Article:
Then there was a connection patch from the Emerald Dream site, which was a set of files to drop in the client folder so it point at the right server. And at that point I launched the client and was ready to connect.
WoW Client from Days Gone By
Look at that.
If you open up that screen shot, you will see the client date is September 16, 2006. That date six years ago sits nicely between the launch date for this blog and our putting together our regular instance group in Azeroth. This is about the exact right point for nostalgia for me.
So I logged in, made a human paladin, and entered old Azeroth.
Amongst my friends…
And what was it like? Here are my observations.
Well, the leveling was much slower. I spent easily twice as much time with my pally as I did with my panda the other day, and only got to level 7.
I was surprised at how unstructured the questing was. While some quests would send you along to the next person, a lot of the quests just seemed to be random NPCs standing around. Blizz would never ship this game today.
This version also predates quests givers showing up on the mini map. No question marks or exclamation points are visible there. You have to see the quest giver or know where they are. The one concession is that you do get a yellow dot on the mini map for NPCs that you have a turn-in for.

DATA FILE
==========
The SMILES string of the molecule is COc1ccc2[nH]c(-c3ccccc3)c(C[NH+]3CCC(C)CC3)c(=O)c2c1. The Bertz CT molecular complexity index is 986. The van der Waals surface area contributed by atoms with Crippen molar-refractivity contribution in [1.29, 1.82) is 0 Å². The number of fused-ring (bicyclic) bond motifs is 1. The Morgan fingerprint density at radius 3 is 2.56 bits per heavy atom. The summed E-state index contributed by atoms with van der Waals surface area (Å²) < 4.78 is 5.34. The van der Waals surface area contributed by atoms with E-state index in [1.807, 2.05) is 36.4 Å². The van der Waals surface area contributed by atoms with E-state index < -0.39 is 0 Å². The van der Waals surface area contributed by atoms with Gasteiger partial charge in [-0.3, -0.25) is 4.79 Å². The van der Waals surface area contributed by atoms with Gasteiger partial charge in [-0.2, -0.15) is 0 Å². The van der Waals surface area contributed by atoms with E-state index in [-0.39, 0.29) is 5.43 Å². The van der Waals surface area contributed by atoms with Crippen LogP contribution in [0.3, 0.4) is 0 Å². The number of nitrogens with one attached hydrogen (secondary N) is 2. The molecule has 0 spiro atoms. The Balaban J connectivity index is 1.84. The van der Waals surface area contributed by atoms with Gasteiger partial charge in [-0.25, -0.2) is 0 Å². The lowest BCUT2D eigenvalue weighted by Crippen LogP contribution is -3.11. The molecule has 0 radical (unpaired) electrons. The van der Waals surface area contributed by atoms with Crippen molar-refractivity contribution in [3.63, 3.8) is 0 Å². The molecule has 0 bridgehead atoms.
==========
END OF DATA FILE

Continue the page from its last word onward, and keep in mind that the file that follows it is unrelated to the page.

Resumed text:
Quest helper? Hah, get out of town! Or, you know, read the quest text. (At least this client had the instant quest text option. But slow scroll is on by default! You have to turn it off!) I was helped along by the fact that I remembered almost all the quests in the area. But if you had never done some of these quests, you might be wandering around for a while. Likewise even finding some of the quests seemed to be targeted at explorers.
Aggro radius seems to be huge! I remember them toning that back a bit at one point, and in the starter zones it is very small now. Out in the Defias vineyard by the monastery, the first place in the game you are introduced to aggro mobs, the Defias are packed so close together that you often draw two or three. At Fargodeep mine, the ground was littered with bones from people getting double and triple teamed by kobolds.